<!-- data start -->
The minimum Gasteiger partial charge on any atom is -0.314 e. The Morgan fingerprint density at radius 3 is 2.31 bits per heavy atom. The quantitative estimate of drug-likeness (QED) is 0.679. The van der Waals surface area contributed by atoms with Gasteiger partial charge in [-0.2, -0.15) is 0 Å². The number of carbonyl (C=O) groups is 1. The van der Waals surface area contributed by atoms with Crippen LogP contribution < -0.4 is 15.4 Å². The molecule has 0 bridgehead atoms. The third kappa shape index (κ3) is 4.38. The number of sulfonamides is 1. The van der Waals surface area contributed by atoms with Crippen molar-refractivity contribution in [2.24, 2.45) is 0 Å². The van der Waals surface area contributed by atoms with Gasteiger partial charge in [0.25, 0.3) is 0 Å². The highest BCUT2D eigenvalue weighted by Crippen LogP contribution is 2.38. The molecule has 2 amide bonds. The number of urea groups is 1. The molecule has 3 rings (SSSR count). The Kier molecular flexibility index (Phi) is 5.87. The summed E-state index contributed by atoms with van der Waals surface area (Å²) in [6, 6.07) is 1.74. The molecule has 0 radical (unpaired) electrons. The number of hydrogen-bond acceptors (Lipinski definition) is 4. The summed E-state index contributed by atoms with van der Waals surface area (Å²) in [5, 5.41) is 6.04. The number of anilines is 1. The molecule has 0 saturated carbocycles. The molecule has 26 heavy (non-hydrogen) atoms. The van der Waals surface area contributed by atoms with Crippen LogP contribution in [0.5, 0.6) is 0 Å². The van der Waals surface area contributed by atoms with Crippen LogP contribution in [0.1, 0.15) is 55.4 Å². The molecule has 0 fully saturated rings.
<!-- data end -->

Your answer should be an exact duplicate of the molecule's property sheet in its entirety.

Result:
The minimum Gasteiger partial charge on any atom is -0.314 e. The Morgan fingerprint density at radius 3 is 2.31 bits per heavy atom. The quantitative estimate of drug-likeness (QED) is 0.679. The van der Waals surface area contributed by atoms with Gasteiger partial charge in [-0.2, -0.15) is 0 Å². The number of carbonyl (C=O) groups is 1. The van der Waals surface area contributed by atoms with Crippen LogP contribution < -0.4 is 15.4 Å². The molecule has 0 bridgehead atoms. The third kappa shape index (κ3) is 4.38. The number of sulfonamides is 1. The van der Waals surface area contributed by atoms with Crippen molar-refractivity contribution in [2.24, 2.45) is 0 Å². The van der Waals surface area contributed by atoms with Gasteiger partial charge in [0.25, 0.3) is 0 Å². The highest BCUT2D eigenvalue weighted by Crippen LogP contribution is 2.38. The molecule has 2 amide bonds. The number of urea groups is 1. The molecule has 3 rings (SSSR count). The Kier molecular flexibility index (Phi) is 5.87. The summed E-state index contributed by atoms with van der Waals surface area (Å²) in [6, 6.07) is 1.74. The molecule has 0 radical (unpaired) electrons. The number of hydrogen-bond acceptors (Lipinski definition) is 4. The summed E-state index contributed by atoms with van der Waals surface area (Å²) in [5, 5.41) is 6.04. The number of anilines is 1. The molecule has 0 saturated carbocycles. The molecule has 26 heavy (non-hydrogen) atoms. The van der Waals surface area contributed by atoms with Crippen LogP contribution in [0.5, 0.6) is 0 Å². The van der Waals surface area contributed by atoms with Crippen LogP contribution in [0.1, 0.15) is 55.4 Å². The molecule has 0 fully saturated rings.